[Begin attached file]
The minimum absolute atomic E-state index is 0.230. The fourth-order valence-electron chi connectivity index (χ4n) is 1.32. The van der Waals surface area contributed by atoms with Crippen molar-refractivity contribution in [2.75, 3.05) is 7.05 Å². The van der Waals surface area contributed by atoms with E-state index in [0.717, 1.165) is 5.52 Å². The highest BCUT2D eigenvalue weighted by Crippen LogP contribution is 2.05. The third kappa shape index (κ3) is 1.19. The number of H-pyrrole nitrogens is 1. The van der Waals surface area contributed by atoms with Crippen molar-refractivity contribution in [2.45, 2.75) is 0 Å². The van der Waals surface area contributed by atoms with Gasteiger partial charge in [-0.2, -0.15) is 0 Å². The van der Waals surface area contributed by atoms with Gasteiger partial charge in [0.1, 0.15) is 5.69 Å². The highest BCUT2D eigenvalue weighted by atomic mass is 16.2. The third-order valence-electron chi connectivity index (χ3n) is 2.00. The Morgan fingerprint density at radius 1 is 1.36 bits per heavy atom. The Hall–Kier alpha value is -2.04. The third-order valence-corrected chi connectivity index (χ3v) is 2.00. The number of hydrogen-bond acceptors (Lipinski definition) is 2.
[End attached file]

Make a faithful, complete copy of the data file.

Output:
The minimum absolute atomic E-state index is 0.230. The fourth-order valence-electron chi connectivity index (χ4n) is 1.32. The van der Waals surface area contributed by atoms with Crippen molar-refractivity contribution in [2.75, 3.05) is 7.05 Å². The van der Waals surface area contributed by atoms with E-state index in [0.717, 1.165) is 5.52 Å². The highest BCUT2D eigenvalue weighted by Crippen LogP contribution is 2.05. The third kappa shape index (κ3) is 1.19. The number of H-pyrrole nitrogens is 1. The van der Waals surface area contributed by atoms with Crippen molar-refractivity contribution in [2.45, 2.75) is 0 Å². The van der Waals surface area contributed by atoms with Gasteiger partial charge in [-0.2, -0.15) is 0 Å². The van der Waals surface area contributed by atoms with Gasteiger partial charge in [0.1, 0.15) is 5.69 Å². The highest BCUT2D eigenvalue weighted by atomic mass is 16.2. The third-order valence-electron chi connectivity index (χ3n) is 2.00. The Morgan fingerprint density at radius 1 is 1.36 bits per heavy atom. The Hall–Kier alpha value is -2.04. The third-order valence-corrected chi connectivity index (χ3v) is 2.00. The number of hydrogen-bond acceptors (Lipinski definition) is 2.